The new headset could offer an interesting opportunity for blind and partially sighted people to clear the myriad obstacles they face when performing regular tasks or navigating the world around them.
Toddler Goes On $2000 Furniture-Shopping Spree On Mom’s Phone
A New Jersey mom learned that keeping your browser open may not be the best idea as children, and even infants, become increasingly tech savvy.
Madhu Kumar was browsing Walmart’s furniture selection on their website and had added some items to her shopping cart but never checked out. She was shocked and confused when she started to receive a steady stream of packages from the big-box retailer.
Madhu immediately turned to her husband and two older children to find out who ordered the packages.
“I need one or two, why would we need four?” Madhu asked.
As it turned out, her toddler Ayaansh Kumar – who, at 22 months old, was barely learning to count – had gone on a $2,000 shopping spree while playing on his mother’s phone.
“It is really hard to believe that he has done this, but that’s what happened,” Ayaansh’s dad, Pramod Kumar, told NBC New York.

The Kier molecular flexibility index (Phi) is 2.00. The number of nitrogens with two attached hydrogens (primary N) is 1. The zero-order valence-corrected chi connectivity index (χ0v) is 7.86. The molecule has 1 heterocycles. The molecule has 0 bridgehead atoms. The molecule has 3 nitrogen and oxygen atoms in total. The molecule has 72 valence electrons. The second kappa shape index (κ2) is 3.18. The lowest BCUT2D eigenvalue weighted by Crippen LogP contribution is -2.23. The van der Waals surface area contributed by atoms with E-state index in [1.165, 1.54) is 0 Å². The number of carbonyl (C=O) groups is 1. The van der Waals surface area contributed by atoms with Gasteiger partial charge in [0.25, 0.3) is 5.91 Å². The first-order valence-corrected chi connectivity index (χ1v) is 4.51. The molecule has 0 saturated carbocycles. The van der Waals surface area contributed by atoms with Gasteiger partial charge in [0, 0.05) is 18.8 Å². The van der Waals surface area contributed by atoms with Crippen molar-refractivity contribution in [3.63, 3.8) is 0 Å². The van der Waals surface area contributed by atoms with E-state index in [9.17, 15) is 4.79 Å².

Among the packages were some that could barely be squeezed through the family’s front door at their home in Monmouth Junction.
Purchases included accent chairs, flower stands and a range of other household items that arrived throughout the week.
“He’s so little, he’s so cute, we were laughing that he ordered all this stuff,” his mom remarked.
From birth, young Ayaansh had observantly watched his family members engage in a range of activities from home – including shopping, attending classes, and going to school. And as it the case for many kids of his generation, he knows the basics of operating a smartphone.
The parents are still waiting for all of the boxes to arrive so that they can return them to their local Walmart. The retailer has already told the Kumars that they are eligible for a refund, but the parents plan to save at least a few items to remind them of their son’s first e-commerce adventure.
“Moving forward, we will put tough passcodes or face recognition so when he picks up the phone he finds it in locked condition,” his father said.